The company also recorded the highest ever profit from a single financial year by clocking almost INR 95 crore (PAT) in financial year ended March 31, 2017. More than doubling its profits from the previous year. This is significantly higher than the other major sportswear brands in India who, with the exception of Reebok, delivered losses in their last submissions. The company has grown on the back of consistent good performance across its popular categories such as running, training and football. It has also grown strongly in its Originals business as it has become the most popular athleisure brand for India’s millennials.

While Adidas continues to perform remarkably in India, the Reebok brand, which is part of adidas Company has turned the corner. It registered profits for its last single financial year and has also grown its revenues by 16 percent year on year. Both Adidas and Reebok brands continue to invest in the Indian sportswear market with a number of strategic and consumer-centric initiatives. Both brands operate across multi-channel formats and additionally adidas opened its first own retail store in Delhi last week. It plans to open a few more in the coming months in its continuous quest to improve consumer experience in India.

Bjorn Borg sportswear aims to become major brand

Bjorn Borg AB, the underwear and sportswear label named after one of Sweden’s best-known tennis players, plans to expand in the UK, Germany and the US as it sets its sights on becoming a global brand.

Bjorn Borg launching his clothing range in Selfridges store, Birmingham.

In recent years, Bjorn Borg has mostly focused on the Nordic and Benelux countries. But to continue growing after 2019 when its current five-year plan ends the company will start doing more in the UK and Germany, after which it expects to target the US, chief executive officer Henrik Bunge said.

“To make Bjorn Borg a global, iconic brand you can find everywhere, the UK and Germany is the next step,” the CEO said at the company’s headquarters in central Stockholm.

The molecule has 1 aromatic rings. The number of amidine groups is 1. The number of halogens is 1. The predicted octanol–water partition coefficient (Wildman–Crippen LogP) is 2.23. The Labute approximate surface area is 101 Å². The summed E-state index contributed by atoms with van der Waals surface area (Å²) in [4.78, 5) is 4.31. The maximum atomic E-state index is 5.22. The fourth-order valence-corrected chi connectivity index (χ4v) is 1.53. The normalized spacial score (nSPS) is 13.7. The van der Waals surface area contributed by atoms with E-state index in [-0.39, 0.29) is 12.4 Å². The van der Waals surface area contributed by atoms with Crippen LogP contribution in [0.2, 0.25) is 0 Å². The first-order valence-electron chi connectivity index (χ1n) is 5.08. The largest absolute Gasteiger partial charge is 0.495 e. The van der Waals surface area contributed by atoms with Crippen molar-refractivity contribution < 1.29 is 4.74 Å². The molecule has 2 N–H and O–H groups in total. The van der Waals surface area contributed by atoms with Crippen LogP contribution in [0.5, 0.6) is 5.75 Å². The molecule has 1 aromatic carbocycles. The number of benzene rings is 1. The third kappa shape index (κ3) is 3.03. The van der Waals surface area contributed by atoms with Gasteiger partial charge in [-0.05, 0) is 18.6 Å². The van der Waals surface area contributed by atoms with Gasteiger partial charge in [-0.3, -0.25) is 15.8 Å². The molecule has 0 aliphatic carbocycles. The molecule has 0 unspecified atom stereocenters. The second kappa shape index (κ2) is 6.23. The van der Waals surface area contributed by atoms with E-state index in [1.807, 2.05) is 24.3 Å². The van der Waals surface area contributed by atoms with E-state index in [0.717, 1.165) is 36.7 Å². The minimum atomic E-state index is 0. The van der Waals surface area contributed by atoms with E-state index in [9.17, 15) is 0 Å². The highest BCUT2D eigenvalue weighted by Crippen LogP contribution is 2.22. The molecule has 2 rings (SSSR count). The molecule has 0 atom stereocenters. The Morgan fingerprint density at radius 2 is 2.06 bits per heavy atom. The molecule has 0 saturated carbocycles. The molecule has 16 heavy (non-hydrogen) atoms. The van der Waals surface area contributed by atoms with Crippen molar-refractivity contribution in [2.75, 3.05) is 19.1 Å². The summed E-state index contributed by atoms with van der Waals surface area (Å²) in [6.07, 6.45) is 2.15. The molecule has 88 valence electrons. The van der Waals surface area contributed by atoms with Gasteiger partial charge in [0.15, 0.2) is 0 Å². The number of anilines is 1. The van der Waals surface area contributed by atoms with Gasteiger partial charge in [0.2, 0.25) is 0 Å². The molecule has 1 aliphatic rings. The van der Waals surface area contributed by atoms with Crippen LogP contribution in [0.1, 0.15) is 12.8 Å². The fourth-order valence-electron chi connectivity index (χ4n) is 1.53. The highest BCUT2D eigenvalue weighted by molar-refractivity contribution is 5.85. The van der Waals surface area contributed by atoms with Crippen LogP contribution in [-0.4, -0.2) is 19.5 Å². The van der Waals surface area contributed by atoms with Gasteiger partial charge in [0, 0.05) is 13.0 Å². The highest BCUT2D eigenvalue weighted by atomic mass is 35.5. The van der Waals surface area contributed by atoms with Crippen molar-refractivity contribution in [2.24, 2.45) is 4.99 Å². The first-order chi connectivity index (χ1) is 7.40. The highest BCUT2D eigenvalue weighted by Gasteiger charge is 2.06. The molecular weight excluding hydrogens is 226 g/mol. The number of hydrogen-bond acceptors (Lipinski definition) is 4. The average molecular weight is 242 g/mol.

“Toward the end of the current business plan, in 2018 and 2019, it’s time to look at most probably the US,” he said.

Since Mr Bunge took over in 2014, a brand associated with brightly coloured underwear has become a sportswear label that offers sweaters, pants, tights, shorts and skirts. That’s coincided with a so-called athleisure fad, whereby people also wear sports clothes outside the gym.

The fame of Bjorn Borg — a five-time Wimbledon tennis champion — should be global enough to help the company compete with sportswear giants such as Nike, Adidas, Under Armour and Lululemon Athletica, Mr Bunge said.

“If you want to become the biggest in the world, you need to be big in the US so of course we need to expand there,” he said.

How to Find the Right Footwear for Your Workout

It’s easy to get caught up in marketing gimmicks and fads when it comes to shopping for sneakers, so we turned to four leading experts to find out how to best go about shopping for a pair — because no one wants to hit the beach with crutches.

Reebok’s head of advanced innovation, Bill McInnis

  • Know the difference between a shoe that’s designed for gym classes versus a running shoe. A shoe designed for the gym focuses more on lateral movement and traction vs. a running shoe that tends to have a little higher midsole height. The additional height is to accommodate the additional cushioning typically required in a traditional (non–barefoot) style of running shoe.
  • When it comes to wearing a shoe that is activity-specific, it’s probably less a case of whether it’s a “necessary” thing and more a question of how do you optimize an activity by using a shoe specifically designed for it. Outside the gym, for example, you could play football or basketball wearing running shoes, but you wouldn’t be as effective. The same holds true in the gym.
  • Running shoes are typically designed for distance or endurance running. If distance running (2-3 miles or more) is a focus of your training, I’d recommend sticking with running shoes. If, however, the bulk of your training time is spent in the gym, you should probably look for a shoe with a little more support, like a cross trainer.
  • If you spend most of your time on the machines at the gym (and I’m excluding treadmills here as running shoes are most appropriate), you want to focus on flexibility as you want your foot to stay active to avoid that numb or tingling sensation you can experience on machines. You also want to focus on a good fitting upper, particularly one that doesn’t bind too tight in the lace area as that can contribute to numbness as well. From our range, either of our RealFlex shoes would be good choices.